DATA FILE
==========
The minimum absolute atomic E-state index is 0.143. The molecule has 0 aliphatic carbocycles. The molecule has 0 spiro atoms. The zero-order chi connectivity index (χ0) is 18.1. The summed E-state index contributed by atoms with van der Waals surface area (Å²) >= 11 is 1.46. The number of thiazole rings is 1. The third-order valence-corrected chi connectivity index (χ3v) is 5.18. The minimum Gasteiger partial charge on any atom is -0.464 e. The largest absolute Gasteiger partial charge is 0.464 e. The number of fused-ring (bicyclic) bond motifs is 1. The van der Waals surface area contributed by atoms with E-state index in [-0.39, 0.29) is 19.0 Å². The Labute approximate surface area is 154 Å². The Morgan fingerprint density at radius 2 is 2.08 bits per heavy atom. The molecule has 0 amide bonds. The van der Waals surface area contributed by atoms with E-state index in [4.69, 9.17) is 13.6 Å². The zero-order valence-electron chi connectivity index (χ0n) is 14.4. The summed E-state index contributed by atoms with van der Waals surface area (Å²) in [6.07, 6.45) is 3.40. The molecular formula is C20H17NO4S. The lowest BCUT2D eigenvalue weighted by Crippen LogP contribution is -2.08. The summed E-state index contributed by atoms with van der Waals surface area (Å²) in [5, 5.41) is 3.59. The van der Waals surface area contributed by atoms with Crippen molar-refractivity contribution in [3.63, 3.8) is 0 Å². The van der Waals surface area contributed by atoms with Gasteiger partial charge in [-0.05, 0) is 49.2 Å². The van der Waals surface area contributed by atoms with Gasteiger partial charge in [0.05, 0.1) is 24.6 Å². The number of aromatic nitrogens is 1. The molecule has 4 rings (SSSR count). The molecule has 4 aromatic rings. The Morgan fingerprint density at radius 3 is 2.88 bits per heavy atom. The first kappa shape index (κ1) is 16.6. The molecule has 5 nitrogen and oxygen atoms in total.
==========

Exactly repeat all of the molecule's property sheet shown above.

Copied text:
The minimum absolute atomic E-state index is 0.143. The molecule has 0 aliphatic carbocycles. The molecule has 0 spiro atoms. The zero-order chi connectivity index (χ0) is 18.1. The summed E-state index contributed by atoms with van der Waals surface area (Å²) >= 11 is 1.46. The number of thiazole rings is 1. The third-order valence-corrected chi connectivity index (χ3v) is 5.18. The minimum Gasteiger partial charge on any atom is -0.464 e. The largest absolute Gasteiger partial charge is 0.464 e. The number of fused-ring (bicyclic) bond motifs is 1. The van der Waals surface area contributed by atoms with E-state index in [-0.39, 0.29) is 19.0 Å². The Labute approximate surface area is 154 Å². The Morgan fingerprint density at radius 2 is 2.08 bits per heavy atom. The molecule has 0 amide bonds. The van der Waals surface area contributed by atoms with E-state index in [4.69, 9.17) is 13.6 Å². The zero-order valence-electron chi connectivity index (χ0n) is 14.4. The summed E-state index contributed by atoms with van der Waals surface area (Å²) in [6.07, 6.45) is 3.40. The molecular formula is C20H17NO4S. The lowest BCUT2D eigenvalue weighted by Crippen LogP contribution is -2.08. The summed E-state index contributed by atoms with van der Waals surface area (Å²) in [5, 5.41) is 3.59. The van der Waals surface area contributed by atoms with Crippen molar-refractivity contribution in [3.63, 3.8) is 0 Å². The van der Waals surface area contributed by atoms with Gasteiger partial charge in [-0.05, 0) is 49.2 Å². The van der Waals surface area contributed by atoms with Gasteiger partial charge in [0.05, 0.1) is 24.6 Å². The number of aromatic nitrogens is 1. The molecule has 4 rings (SSSR count). The molecule has 4 aromatic rings. The Morgan fingerprint density at radius 3 is 2.88 bits per heavy atom. The first kappa shape index (κ1) is 16.6. The molecule has 5 nitrogen and oxygen atoms in total.